Wednesday, December 21, 2011

I&A December

I&A's December issue will start to go out tomorrow. If you got an e-mail tonight, Google Documents did something weird and I managed to re-send everyone the November issue.

Oops. Sorry about that!

I did at least manage to send everyone the right KML file.


The correct download link just went out to the first set of subscribers. Everyone else will get the download link and the KML file tomorrow.

Tuesday, December 20, 2011

I&A in 2012

By this point many of you have a good idea of what I&A is all about. The goal for 2012 is to continue to increase the scope and depth of the content. Ergo, here are a few items to bring to your attention:

1. Additional contributors are always welcome. If you think you have something to say, send me an e-mail with "Contributor" in the subject line. While imagery analysis will always play a big part of I&A, other features are certainly welcome as well.

2. I'm starting to prepare a general outline of topics for 2012 to begin getting things organized. To that end, feel free to reply here with a comment if there is a subject area or specific topic that you want to see covered. As the list grows I'll add them at the bottom of this post.

3. The large-size image format received an upgrade in the December issue. I'll be toying with a few more templates over the next few weeks, and will post some examples here to see which one you believe works out the best overall.

Potential Topics For 2012
Air Defense - The DPRK
Air Defense - Japan
Facility Analysis - The RoK's ADD complexes
Facility Analysis - individual 2nd Artillery Corps garrison complexes
Software Review - Falcon View
Strategic Warfare - European SSBN Facilities
Tech Notes - The S-500

I&A Volume 1 (2011)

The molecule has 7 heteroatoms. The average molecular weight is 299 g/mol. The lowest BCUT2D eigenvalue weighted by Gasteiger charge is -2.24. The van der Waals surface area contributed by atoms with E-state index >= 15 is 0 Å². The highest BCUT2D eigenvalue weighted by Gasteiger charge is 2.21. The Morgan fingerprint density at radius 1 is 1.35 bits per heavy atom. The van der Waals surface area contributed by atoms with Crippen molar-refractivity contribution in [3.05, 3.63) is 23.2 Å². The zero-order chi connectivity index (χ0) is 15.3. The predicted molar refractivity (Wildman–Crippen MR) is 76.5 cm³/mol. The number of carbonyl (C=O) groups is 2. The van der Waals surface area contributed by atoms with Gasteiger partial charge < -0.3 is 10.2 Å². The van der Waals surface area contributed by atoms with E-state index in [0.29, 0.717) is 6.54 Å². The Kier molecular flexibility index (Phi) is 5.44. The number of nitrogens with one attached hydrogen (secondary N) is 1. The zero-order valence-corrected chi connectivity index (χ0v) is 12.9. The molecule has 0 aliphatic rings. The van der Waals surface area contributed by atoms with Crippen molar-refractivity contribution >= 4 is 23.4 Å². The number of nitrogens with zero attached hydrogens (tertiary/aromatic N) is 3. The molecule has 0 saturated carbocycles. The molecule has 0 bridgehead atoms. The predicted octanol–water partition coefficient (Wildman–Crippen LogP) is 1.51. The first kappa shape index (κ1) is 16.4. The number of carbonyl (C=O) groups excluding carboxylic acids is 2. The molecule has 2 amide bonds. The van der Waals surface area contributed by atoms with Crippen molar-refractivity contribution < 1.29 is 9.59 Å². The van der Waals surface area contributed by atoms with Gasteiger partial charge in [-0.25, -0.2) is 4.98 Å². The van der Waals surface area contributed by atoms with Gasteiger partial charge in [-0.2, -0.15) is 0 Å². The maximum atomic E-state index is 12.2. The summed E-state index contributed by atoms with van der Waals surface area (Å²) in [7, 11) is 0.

Below you will find a link allowing you to download all eleven issues of I&A from 2011, containing over 400 pages of analysis in total. At the end of each year, my plan is to make the previous volume available in this fashion to allow anyone unfamiliar with I&A to take a look and potentially subscribe. Recent subscribers can now enjoy access to the back issues as well. They have all been formatted in a manner allowing them to be employed as source material for research. The issues are contained within a standard Windows .zip file, hosted at Mediafire.

Click here to download Volume 1

Here are the major contents of each issue, in chronological order. Articles authored by contributors are noted with the author's name following the title. All issues also feature a Links article looking at various relevant websites, a complete list of references for each article, and the What Is It? analysis exercise on the back cover.

Download! Print! Read! Distribute! And if you haven't already, subscribe. It's free!

February 2011 (V1N1, 17 pgs)
Overview - Feature Overview
Overview - I&A: What Is It?
Tech Notes - The J-20's Real Impact
Current Events - The J-20 In Imagery
Air Defense - Nagorno-Karabakh
Historical Perspective - Analysis Over Time

March 2011 (V1N2, 33 pgs)
Current Events - Latakia Port Facility
Air Defense - China's Hybrid SAM Sites
Historical Perspective - OTH-SW Deployment in China
Strategic Warfare - Iranian SSM Facilities
Software - Facility Drawings in GIMP
Reading List - High-Tech Reading List

April 2011 (V1N3, 51 pgs)
Current Events - The Libyan Lesson
Air Defense - The S-300P/S-400
Air Defense - Contact Line (Masis Ingilizian)
Strategic Warfare - War of the Weird
Historical Perspective - SAM Modernization in China
Facility Analysis - The Price of Nuclear Rennaissance (Raj Kumar)
Reading List - Military Classics

May 2011 (V1N4, 23 pgs)
Current Events - Pakistan and Bin Laden
Air Defense - Armenian Air Defenses (Masis Ingilizian)
Strategic Warfare - Pakistani Nuclear Facilities (Raj Kumar)
Historical Perspective - SAM Site Analysis
Book Review - Ken Alibek's Biohazard

June 2011 (V1N5, 45 pgs)
Current Events - PRC NAVAIR Developments